Stan is a male osprey that was fitted with a satellite transmitter as a chick in 2012.  To view further details about his movements and history click on his link on the left

No news

Stan’s transmitter should have sent data on 30th September but none was reecived and again on 4th October. There are no clues to what has happened although one worries that he set off over the ocean from the Cape Verde islands and failed to make landfall. Hope for further signals in case it is a transmitter blip.

Exploring the Cape Verdes

Stan has remained on the Cape Verdes but has started to move about and explore a little. On the 24th he left Sao Nicolau and flew to Sao Vicente. He stayed there for 7 hours and then flew through the night on to Santo Antao, where he has remained, moving up and down the SW coast. This is a mountainous island and the location at the south end near Tarrifal is a place I have visited and remember finding an opsrey nest high in a mountain gorge sveral thousnad feet above the sea. A most incredible nests.- can’t wait for the next set of transmissions to see if he remains here or heads off to mainland Africa.

sept 19-26

What would be very interesting would be if Stan decides that over ocean migrations are not for him and that he decides to settle in the Cape Verde .  He could be a very usfelu genetic addition to this small population of ospreys

Settled in Cape Verde

Stan has moved around the island and visited various parts, and let’s hope he has been catching some fish and by now he has almost certainly met some of the local ospreys

Locations on Sao Nicolau to 22ooGMT on 21st Septembet

Stan has reached the Cape Verdes islands !!!!

Wow what an osprey –  Amazingly Stan has managed to fly over 1560 km (967 miles) over the Atlantic Ocean to make safe landfall on the Cape Verdes.  Last evening, while I was on a Cathay Pacific flight to Hong Kong, Stan was flapping the last stretch over the ocean to an island called Sao Nicolau (I’ve flown over it a couple of times on my way to Sao Vicente  while studying the CV ospreys). He was resting close to the sea at a headland at 2000 – (2200GMT), and non GPS data for 0208GMT and 0406GMT this morning showed that he was alive.  The Cape Verdes have a small population of breeding ospreys which I think could comprise some lost exhausted birds from Europe. It’s got good fishing so as long as he recovers from his flight he should catch fish. I wonder if he will stay there or fly back to Senegal – he might even stay and join the local breeders. I always wanted to satellite track ospreys on the Cape Verdes and now we have one.  One previous Scottish osprey has been found in CV – a bird ringed by Roger Broad found dead on Fogo.  Stan is an amazing osprey.

Flight to Cape Verdes

Northern Cape Verdes

Point on Sao Nicolau


Stan is chancing his luck

Tonight Stan is flying south from Gran Canaria over the Atlantic Ocean – some 200 km off the coast of Western Sahara. It is 375 km to the western corner of West Africa which is in his line if the wind is light northerly. Some forecasts say NE light winds – that might mean nearest land is Cape Verde islands 1000 km ahead.  Pushed for time this evening to update new data just in so I attach the overall map. As I write he will be flying over the sea – bon voyage.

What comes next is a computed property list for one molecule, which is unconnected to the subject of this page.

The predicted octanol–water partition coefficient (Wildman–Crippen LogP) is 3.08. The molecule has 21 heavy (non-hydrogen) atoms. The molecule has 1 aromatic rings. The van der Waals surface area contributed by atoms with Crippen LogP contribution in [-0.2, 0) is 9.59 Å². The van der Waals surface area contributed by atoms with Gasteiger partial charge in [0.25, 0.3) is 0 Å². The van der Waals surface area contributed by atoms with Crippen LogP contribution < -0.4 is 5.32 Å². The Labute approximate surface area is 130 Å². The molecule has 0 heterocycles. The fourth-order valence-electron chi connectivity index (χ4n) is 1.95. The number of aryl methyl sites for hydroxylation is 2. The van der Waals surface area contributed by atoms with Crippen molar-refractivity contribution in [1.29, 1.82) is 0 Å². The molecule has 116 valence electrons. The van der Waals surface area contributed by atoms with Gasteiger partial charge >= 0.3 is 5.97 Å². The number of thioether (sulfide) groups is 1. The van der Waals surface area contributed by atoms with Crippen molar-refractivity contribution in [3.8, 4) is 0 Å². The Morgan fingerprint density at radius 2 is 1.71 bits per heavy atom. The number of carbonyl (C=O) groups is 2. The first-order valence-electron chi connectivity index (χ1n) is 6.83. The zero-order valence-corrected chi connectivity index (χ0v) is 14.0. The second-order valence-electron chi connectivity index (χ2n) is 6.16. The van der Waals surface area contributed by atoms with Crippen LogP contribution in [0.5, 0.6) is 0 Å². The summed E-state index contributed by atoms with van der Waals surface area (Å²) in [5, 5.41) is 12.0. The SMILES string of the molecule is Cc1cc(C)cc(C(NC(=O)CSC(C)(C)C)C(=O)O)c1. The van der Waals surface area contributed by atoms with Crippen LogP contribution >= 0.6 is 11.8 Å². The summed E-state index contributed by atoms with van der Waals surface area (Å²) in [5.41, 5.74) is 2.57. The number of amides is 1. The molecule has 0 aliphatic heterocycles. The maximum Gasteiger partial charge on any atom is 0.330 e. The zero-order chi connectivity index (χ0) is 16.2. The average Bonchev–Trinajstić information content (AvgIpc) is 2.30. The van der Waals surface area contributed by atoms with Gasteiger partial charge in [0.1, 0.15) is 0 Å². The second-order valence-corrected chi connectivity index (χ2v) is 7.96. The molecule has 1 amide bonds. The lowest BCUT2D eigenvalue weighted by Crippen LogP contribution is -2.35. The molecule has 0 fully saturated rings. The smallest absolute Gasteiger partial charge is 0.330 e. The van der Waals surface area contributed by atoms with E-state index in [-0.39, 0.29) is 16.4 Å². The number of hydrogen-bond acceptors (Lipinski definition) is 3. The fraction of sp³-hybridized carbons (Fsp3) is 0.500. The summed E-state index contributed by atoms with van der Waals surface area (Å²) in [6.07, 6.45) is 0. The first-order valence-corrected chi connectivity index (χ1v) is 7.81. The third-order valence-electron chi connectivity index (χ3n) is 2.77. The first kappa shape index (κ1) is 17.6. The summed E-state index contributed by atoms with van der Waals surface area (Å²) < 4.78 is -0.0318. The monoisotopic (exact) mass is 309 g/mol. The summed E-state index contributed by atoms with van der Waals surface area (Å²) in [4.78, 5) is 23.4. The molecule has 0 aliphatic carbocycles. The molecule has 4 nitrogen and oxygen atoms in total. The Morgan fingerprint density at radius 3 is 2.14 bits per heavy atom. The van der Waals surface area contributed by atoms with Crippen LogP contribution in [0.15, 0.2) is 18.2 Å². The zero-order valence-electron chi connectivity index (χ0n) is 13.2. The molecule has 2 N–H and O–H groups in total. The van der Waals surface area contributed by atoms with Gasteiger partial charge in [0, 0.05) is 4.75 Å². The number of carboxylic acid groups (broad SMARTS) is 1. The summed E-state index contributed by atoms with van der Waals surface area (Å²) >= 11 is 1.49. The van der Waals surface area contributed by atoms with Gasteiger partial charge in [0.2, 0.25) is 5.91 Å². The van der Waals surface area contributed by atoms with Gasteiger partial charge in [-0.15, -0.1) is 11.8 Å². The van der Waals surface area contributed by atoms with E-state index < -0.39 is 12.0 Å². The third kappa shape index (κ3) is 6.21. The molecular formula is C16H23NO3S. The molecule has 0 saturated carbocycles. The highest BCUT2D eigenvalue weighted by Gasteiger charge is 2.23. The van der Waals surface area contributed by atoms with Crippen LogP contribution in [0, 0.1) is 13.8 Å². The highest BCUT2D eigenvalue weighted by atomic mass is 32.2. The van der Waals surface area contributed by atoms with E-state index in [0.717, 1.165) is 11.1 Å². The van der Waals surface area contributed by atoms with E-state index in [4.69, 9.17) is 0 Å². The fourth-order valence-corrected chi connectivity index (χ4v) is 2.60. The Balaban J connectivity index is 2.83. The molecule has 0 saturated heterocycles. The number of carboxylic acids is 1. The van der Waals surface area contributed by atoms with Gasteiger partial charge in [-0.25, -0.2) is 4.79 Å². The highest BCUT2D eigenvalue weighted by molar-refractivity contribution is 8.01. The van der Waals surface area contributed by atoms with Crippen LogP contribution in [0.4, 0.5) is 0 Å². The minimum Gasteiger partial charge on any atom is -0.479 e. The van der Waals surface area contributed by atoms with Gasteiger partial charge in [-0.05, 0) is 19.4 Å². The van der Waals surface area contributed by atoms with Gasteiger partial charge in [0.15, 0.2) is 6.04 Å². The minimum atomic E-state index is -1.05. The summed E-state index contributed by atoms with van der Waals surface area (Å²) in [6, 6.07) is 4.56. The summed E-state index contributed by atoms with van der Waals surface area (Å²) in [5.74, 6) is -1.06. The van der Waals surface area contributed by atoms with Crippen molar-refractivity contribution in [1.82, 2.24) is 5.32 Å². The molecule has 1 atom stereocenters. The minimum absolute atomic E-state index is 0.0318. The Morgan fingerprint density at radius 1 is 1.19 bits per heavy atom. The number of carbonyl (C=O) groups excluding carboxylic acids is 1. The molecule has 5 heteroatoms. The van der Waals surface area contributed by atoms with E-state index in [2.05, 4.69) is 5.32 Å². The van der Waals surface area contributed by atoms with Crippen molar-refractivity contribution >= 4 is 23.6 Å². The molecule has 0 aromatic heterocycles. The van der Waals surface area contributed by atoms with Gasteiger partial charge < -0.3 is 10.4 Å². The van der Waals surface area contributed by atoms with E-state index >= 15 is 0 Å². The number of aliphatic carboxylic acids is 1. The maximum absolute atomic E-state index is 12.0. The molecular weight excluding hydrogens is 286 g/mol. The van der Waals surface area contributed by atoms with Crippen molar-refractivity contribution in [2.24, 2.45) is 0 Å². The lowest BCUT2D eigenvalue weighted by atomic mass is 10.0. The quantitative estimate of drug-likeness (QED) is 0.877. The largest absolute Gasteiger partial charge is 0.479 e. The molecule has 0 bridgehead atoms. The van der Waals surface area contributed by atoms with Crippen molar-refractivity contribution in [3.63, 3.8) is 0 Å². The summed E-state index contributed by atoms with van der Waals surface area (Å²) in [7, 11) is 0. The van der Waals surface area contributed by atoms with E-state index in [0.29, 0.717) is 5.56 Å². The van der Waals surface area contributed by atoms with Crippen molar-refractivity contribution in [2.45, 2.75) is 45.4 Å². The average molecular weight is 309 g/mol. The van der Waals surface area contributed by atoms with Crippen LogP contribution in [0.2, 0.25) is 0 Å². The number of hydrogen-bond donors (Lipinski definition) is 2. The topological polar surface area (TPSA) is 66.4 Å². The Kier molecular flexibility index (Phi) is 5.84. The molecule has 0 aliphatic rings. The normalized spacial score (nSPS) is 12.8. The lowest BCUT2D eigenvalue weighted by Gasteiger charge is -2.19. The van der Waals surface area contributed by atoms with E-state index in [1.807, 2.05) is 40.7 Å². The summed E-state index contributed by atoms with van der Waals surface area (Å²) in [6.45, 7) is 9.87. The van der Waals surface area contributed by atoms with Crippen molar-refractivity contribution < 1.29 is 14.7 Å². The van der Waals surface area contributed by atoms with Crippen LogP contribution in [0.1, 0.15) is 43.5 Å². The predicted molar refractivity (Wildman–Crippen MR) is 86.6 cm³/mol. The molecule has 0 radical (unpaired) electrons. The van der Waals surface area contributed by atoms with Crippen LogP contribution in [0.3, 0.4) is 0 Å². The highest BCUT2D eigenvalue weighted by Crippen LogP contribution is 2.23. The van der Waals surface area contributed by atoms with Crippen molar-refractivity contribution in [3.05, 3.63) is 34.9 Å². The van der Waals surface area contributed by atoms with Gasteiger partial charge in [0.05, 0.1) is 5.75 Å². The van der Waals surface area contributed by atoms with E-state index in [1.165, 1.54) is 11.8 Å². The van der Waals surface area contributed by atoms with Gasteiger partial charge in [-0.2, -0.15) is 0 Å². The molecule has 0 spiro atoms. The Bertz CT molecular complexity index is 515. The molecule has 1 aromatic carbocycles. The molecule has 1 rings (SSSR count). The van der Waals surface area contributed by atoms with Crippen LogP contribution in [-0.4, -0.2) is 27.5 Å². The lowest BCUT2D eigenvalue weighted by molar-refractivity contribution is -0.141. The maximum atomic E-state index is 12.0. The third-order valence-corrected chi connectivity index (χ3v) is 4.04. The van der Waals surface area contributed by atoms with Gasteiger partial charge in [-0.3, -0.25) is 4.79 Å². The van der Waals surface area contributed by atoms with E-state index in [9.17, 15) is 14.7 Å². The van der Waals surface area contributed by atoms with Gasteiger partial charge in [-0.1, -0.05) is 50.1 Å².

Stan’s massive migration via the Canary Islands – let’s hope he reaches West Africa

Stan’s the Navigator – incredible first migration

Stan did not stop in Cheshire at dusk – he just kept flying through the night and when the tranmitter started its morning schedule at 0600GMT Stan was on the south side of Brittany flying south past Quiberon after flying 365 miles.  He set off strongly our over the Bay of Biscay flying just west of south and after a strong flight made landfall over Santander on the North coast of Spain at 1500 hrs. He did not stop but headed SSW into the Cantabrian mountains. At 1700hrs he was at 1240 metres altitude flying SSW at 49kph but at 1900 hrs finally settled to roost in a wood on the other side of the mountain near Villanuno de Valdaria.

This was an incredible 1057 mile (1700 km) first migration – successfully crossing the appraocahes to the English Channel and the whole of the Bay of Biscay. He started at 10.30 am (0930GMT) and finally stopped migrating after 1800 GMT on 13th September.  What a great start to his migration.

Fantastic first day’s migration

Stan left his nest after 10.30am on 12th September, probably after a eating a fish caught by his father in Findhorn Bay. Strong NW winds helped him south and there was the calls of pink-footed geese in the air – arriving from Iceland. At midday he was flying through the Cairngorm mountain passes and at 1pm was east of Pitlochry flying due south at 40kph. At2pm he was approaching Loch Leven and then flew over the Forth road bridges headoing for the Scottoish Borders which he reached ar 4pm. At 5pm he was near Wigton and then flew over the Lake District.At 7pm he was at Preston flying S at 54kph and the last signal gave him still flying strongly south at Market Drayton.  328 miles in 9 hours – a really good start of his autumn migation. I wonder where he stopped to roost last night.

Stan’s first day of migration 12th September

Still at home

Stan is still at home – I saw him perched in the tree beside his nest at 3.35pm on 4th September – he looked  very well facing into a fresh westerly breeze. The data to last evening 7th showed him still at home although making a few trips to fishing lochs of up to 5.5 miles.